- Open gameplay in huge sandbox levels
- Excellent sniping
- Tense and atmospheric
- Wince-inducing X-ray kill cam
- Distracting AI quirks
- Graphically and technically underpolished
- Review Price: £40.85
Available on Xbox 360, PS3, Xbox One (version tested), PS4, PC
Sniper Elite 3 isn’t exactly polished to perfection. Graphically, it’s a classic between generations effort, slapping next-gen textures and lighting on last-gen characters and scenery, in the hope that it will still look shiny and new.
There are occasional weird glitches, and the frame rate in the Xbox One version can sink to appalling lows. Close combat encounters are laughably inept, and the AI will leave you smirking too. Personally, if I was a guard investigating a guard tower and I found a corpse draped over the side wall, I might not stand there, chill out, take in the scenery and wait calmly for someone to knife me from behind. Sniper Elite 3 is full of that kind of thing.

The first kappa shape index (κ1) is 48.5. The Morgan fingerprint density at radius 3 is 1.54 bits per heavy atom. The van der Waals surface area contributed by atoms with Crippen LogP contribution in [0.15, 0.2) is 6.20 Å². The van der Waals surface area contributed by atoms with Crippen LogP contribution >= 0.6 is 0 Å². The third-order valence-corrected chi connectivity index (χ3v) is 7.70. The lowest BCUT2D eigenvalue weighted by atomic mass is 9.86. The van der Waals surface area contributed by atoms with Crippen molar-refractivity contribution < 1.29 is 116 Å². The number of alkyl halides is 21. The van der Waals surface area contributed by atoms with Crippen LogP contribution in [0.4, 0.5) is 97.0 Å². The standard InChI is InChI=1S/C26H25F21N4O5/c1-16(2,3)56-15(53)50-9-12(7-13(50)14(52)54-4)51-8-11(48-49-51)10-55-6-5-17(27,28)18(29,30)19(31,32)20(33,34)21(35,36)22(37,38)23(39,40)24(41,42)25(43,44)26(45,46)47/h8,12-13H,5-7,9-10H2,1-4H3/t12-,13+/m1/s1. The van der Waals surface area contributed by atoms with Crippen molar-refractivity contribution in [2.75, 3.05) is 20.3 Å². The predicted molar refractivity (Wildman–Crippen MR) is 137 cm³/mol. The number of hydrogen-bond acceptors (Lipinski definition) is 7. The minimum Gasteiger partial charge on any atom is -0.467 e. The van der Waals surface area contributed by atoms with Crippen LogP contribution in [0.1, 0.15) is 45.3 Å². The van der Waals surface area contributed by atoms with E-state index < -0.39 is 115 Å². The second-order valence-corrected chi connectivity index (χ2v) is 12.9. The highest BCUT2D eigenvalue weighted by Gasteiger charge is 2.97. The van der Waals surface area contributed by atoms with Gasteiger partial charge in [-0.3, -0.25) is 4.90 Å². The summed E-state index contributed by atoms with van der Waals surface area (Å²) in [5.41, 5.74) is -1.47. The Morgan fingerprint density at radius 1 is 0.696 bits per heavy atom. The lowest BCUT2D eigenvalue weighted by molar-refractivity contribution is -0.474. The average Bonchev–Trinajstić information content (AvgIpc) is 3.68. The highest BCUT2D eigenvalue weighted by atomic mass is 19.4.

But here’s the thing: none of the above stops Sniper Elite 3 being the most downright enjoyable shooter you can play on a next-gen console today.
If you’re not familiar with the series – it’s hardly Call of Duty, after all – then we’re talking about a third-person WWII shooter with stealth elements and the focus on (you guessed it) sniping.
That’s reflected in Sniper Elite’s most famous/notorious feature: an X-Ray kill-cam. Line up a shot, squeeze the trigger and hit your mark, and you’re treated to a glorious slow-motion sequence following the bullet on its trajectory, the enemy’s flesh rendered semi-transparent so that you can watch the missile shatter bones and ravage vital organs as it makes its way through the body. It’s both gruesome and childishly irresistible. Trying to hit specific areas becomes a game in itself. “Ouch” you grimace, “that’s just got to hurt.”
But the X-Ray kill game is just the icing on the cake. The cake is the gameplay: now a refined, well-balanced mix of sneaking and sniping set in large, open sandbox levels. Sniper Elite 3 is set during the African campaign, which allows for a wider variety of scenarios than you might think. Mist-covered lakes, sand-covered ruins and mountains now dominate the scenery, and each environment is huge and packed with alternate paths.
After so many orchestrated, single-route shooters, playing Sniper Elite 3 is liberating. You have objectives to complete, but often no specific order in which to do them, and the game allows for a variety of approaches.